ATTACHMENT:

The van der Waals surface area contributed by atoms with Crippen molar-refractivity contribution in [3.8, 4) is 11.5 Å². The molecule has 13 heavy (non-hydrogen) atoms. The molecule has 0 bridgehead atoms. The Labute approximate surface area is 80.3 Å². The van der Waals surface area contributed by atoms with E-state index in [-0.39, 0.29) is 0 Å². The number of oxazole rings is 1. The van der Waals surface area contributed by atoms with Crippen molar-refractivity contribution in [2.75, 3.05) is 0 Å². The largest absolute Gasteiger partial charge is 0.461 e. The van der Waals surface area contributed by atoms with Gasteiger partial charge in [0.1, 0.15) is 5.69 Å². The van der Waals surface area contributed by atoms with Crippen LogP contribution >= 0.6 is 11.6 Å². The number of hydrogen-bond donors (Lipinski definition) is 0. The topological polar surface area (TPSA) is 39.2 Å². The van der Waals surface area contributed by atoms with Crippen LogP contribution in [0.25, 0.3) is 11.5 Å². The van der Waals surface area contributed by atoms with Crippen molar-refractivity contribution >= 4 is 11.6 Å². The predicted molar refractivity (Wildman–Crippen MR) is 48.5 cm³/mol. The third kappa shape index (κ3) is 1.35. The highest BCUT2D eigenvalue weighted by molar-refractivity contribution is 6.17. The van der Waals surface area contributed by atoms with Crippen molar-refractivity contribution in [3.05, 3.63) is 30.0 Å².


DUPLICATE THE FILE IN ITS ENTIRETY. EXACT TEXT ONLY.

The van der Waals surface area contributed by atoms with Crippen molar-refractivity contribution in [3.8, 4) is 11.5 Å². The molecule has 13 heavy (non-hydrogen) atoms. The molecule has 0 bridgehead atoms. The Labute approximate surface area is 80.3 Å². The van der Waals surface area contributed by atoms with E-state index in [-0.39, 0.29) is 0 Å². The number of oxazole rings is 1. The van der Waals surface area contributed by atoms with Crippen molar-refractivity contribution in [2.75, 3.05) is 0 Å². The largest absolute Gasteiger partial charge is 0.461 e. The van der Waals surface area contributed by atoms with Gasteiger partial charge in [0.1, 0.15) is 5.69 Å². The van der Waals surface area contributed by atoms with Crippen LogP contribution >= 0.6 is 11.6 Å². The number of hydrogen-bond donors (Lipinski definition) is 0. The topological polar surface area (TPSA) is 39.2 Å². The van der Waals surface area contributed by atoms with Crippen LogP contribution in [0.25, 0.3) is 11.5 Å². The van der Waals surface area contributed by atoms with Crippen molar-refractivity contribution >= 4 is 11.6 Å². The predicted molar refractivity (Wildman–Crippen MR) is 48.5 cm³/mol. The third kappa shape index (κ3) is 1.35. The highest BCUT2D eigenvalue weighted by molar-refractivity contribution is 6.17. The van der Waals surface area contributed by atoms with Crippen molar-refractivity contribution in [3.05, 3.63) is 30.0 Å².